RP: Pamela Coleman Smith was one of Stoker’s closest friends from the time she was 10 years old, and went to live with the actress Ellen Terry, until Stokers death in 1912 . When she was 10 her mother died and she went to live with Ellen Terry, who was one of the most famous actresses in England. Ellen worked at the Lyceum Theater in London and Stoker was the manager. Pamela began working on sets and acting in bit parts. So, she came to be a good friend of Stoker’s. She actually illustrated his last novel, "The Lair of the White Worm". But, it wasn't Pamela who introduced Stoker to the Golden Dawn. He had other friends who were founding members such as Florence Farr and John W. Brodie-Innes.
BC: Changing gears, and moving into the world of alchemy, in what manner is the esoteric symbolism of alchemy interchangeable with the symbols contained within the Tarot trumps?
RP: The alchemical quest for the philosophers stone is one in which the alchemists starts with a piece of ordinary matter, “the stone rejected by the builder,” something valuable that is underappreciated, like the Fool or the Magician, and puts it through a series of processes that can be related to the symbolism of the series of trumps. In this quest, the material is killed and revived in a more spiritual form and the gross substances attached to it, symbolized by the Devil, are washed away and purified like the actions of the nude on the Star card. The outcome is one where the spirit that is normally trapped in matter, known as the Anima Mundi or Soul of the World, is set free. This is what is symbolized by the World card, which is remarkably similar to alchemical illustrations of the philosopher’s stone.
BC: Is Tarot then actually a part of this spiritual quest?
RP: All of my work is based on that belief. I feel that the Tarot with its four minor suits that relate to the fourfold world and the mystical journey illustrated on the fifth suit contains an archetypal mystical structure. It is a mandala broken into separate parts but still evident because of the symbolic relationships between the cards. Further, the archetypal journey illustrated in the fifth suit is the hero’s journey, the quest for enlightenment.
BC: How does this relate to the creation of the "Alchemical Tarot"?
RP: "The Alchemical Tarot" was something that developed out of a flash of insight that happened in seconds but took seven years to put into physical form. I was looking at a picture of an alchemical engraving of the philosopher’s stone and I realized that the symbolism of the image was interchangeable with symbols on the Tarot World and it opened my mind up to a flood of intuitive insight. It gave me a great respect for the power of these images but being a realistic person I took the time to do the research to verify what I had seen and to illustrate it in detail. The result was "The Alchemical Tarot". At the time, it felt like "The Alchemical Tarot" wanted to be created and it just chose me.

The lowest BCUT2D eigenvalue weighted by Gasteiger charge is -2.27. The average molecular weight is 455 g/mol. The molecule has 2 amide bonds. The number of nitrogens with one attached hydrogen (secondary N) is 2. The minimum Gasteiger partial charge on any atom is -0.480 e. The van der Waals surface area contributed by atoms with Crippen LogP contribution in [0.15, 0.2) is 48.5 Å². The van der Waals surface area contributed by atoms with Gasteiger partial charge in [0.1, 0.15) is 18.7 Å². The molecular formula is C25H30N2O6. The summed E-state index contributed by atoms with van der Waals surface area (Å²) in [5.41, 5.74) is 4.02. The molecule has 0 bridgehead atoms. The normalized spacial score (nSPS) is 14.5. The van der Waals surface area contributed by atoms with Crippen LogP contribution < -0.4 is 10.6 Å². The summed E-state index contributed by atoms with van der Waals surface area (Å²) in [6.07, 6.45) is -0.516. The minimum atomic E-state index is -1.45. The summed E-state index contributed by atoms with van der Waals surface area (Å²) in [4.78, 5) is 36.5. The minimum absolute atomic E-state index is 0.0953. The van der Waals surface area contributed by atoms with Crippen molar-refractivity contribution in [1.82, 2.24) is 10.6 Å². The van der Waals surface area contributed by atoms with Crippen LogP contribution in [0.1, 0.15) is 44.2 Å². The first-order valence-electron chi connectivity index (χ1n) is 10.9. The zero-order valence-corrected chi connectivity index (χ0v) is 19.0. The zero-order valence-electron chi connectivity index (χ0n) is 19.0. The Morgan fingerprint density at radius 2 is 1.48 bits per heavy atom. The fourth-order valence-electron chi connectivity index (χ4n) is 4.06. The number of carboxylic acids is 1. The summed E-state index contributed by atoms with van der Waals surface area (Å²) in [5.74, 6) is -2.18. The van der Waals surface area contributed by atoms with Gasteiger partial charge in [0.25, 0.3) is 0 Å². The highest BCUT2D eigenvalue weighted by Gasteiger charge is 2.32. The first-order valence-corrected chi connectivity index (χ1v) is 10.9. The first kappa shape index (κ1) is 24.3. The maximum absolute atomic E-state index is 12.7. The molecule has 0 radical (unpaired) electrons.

BC: How does the symbolism of numbers act as a vehicle to access alchemical concepts?
RP: Many of the alchemical concepts that became a standard part of alchemy right up to the present either originated or were codified by the Pythagoreans. For example the Pythagorean philosopher Empedocles is credited with the origin of the theory of the four elements. As many people know, the Pythagoreans were also concerned with the symbolism of numbers and this is reflected in alchemy as well. One approach I uses to explain alchemical concepts is to relate them to the series of numbers. One is for the Prima Materia, two is for the dualities, red and white, masculine and feminine, sun and moon, fixed and volatile, etc.
BC: Bob, what final words do you have for our readers?
RP: I feel that the history and the spiritual symbolism of the Tarot are not just curiosities that are extra or unnecessary when doing a reading. Having a real understanding of the history and symbolism in the Tarot helps one to connect with the images on a deeper level beyond projection or wish fulfilment. It allows one to actually converse with one’s inner guide, who we may call the Higher Self. The Higher Self is archetypal and speaks through symbols. The Higher Self has been communicating with our ancestors for thousands of years and we can benefit from their insights.
I drool when I see work like this being talked about! Hopefully at some point in time Bob will place this in written form so that we all have access to it. I will definitely be first in line to buy it!
Bio: Robert M. Place
Robert M. Place is an internationally known visionary artist and illustrator, whose award winning works, in painting, sculpture, and jewelry, have been displayed in galleries and museums in America, Europe, and Japan and graced the covers and pages of numerous books and publications. He is the designer, illustrator, and co-author, with Rosemary Ellen Guiley, of: "The Alchemical Tarot" and "The Angels Tarot", which are both published by HarperCollins and have received international acclaim particularly for their skillful and illuminating graphics. He is the designer, illustrator, and author of "The Tarot of the Saints" and "The Buddha Tarot". And, he is the author of "The Tarot: History, Symbolism, and Divination", which Booklist has said, “may be the best book ever written on that deck of cards decorated with mysterious images called the tarot.” He is currently working on the "Vampire Tarot", which will be published by St. Martins Press in 2007.
Robert is recognized as an expert on Western Mysticism, the history of the Tarot, and as a gifted teacher of divination. He has taught and lectured at the New York Open Center, Omega Institute, The New York Tarot School, and the World Tarot Congress. He and his work have appeared on Discovery, The Learning Channel, and A&E. He has been a guest on numerous radio shows including The Woodstock Roundtable on WDST-FM, People are Talking on WKZE-FM , and Mystic Musings on KKUP FM.
For more information, visit http://thealchemicalegg.com.
© Bonnie Cehovet
Bonnie Cehovet is Certified Tarot Grand Master, a professional Tarot reader with over ten years experience, a Reiki Master/Teacher and a writer. Bonnie has served in various capacities with the American Tarot Association, is co-founder of the World Tarot Network, and Vice President (as well as Director of Certification) for the American Board For Tarot Certification. She has had articles appear in the 2004 and 2005 Llewellyn Tarot Reader.